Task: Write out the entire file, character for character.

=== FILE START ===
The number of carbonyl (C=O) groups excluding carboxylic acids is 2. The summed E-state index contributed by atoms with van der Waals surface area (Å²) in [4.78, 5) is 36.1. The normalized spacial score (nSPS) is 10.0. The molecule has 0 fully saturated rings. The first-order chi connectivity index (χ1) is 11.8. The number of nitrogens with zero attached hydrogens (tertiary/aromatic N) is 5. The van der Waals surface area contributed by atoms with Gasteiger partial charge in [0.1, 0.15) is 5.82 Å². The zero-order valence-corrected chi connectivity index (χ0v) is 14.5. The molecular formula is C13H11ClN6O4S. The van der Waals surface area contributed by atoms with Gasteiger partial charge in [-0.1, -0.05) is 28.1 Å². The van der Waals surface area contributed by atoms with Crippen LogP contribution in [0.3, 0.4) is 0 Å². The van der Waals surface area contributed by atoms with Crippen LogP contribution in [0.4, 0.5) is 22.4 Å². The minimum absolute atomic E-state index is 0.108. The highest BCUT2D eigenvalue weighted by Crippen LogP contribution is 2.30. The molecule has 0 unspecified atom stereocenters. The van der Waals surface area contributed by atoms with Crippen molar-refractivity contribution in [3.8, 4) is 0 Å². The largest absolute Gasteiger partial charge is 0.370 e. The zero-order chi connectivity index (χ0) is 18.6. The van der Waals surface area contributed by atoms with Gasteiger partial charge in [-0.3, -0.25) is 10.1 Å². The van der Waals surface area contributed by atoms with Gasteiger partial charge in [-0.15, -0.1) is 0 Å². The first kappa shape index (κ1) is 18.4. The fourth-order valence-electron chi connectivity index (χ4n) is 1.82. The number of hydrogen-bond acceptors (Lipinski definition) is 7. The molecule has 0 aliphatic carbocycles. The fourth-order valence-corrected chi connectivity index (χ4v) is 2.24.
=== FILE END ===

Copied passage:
The number of carbonyl (C=O) groups excluding carboxylic acids is 2. The summed E-state index contributed by atoms with van der Waals surface area (Å²) in [4.78, 5) is 36.1. The normalized spacial score (nSPS) is 10.0. The molecule has 0 fully saturated rings. The first-order chi connectivity index (χ1) is 11.8. The number of nitrogens with zero attached hydrogens (tertiary/aromatic N) is 5. The van der Waals surface area contributed by atoms with Gasteiger partial charge in [0.1, 0.15) is 5.82 Å². The zero-order valence-corrected chi connectivity index (χ0v) is 14.5. The molecular formula is C13H11ClN6O4S. The van der Waals surface area contributed by atoms with Gasteiger partial charge in [-0.1, -0.05) is 28.1 Å². The van der Waals surface area contributed by atoms with Crippen LogP contribution in [0.3, 0.4) is 0 Å². The van der Waals surface area contributed by atoms with Crippen LogP contribution in [0.4, 0.5) is 22.4 Å². The minimum absolute atomic E-state index is 0.108. The highest BCUT2D eigenvalue weighted by Crippen LogP contribution is 2.30. The molecule has 0 unspecified atom stereocenters. The van der Waals surface area contributed by atoms with Crippen molar-refractivity contribution in [3.8, 4) is 0 Å². The largest absolute Gasteiger partial charge is 0.370 e. The zero-order chi connectivity index (χ0) is 18.6. The van der Waals surface area contributed by atoms with Gasteiger partial charge in [-0.3, -0.25) is 10.1 Å². The van der Waals surface area contributed by atoms with Gasteiger partial charge in [-0.15, -0.1) is 0 Å². The first kappa shape index (κ1) is 18.4. The fourth-order valence-electron chi connectivity index (χ4n) is 1.82. The number of hydrogen-bond acceptors (Lipinski definition) is 7. The molecule has 0 aliphatic carbocycles. The fourth-order valence-corrected chi connectivity index (χ4v) is 2.24.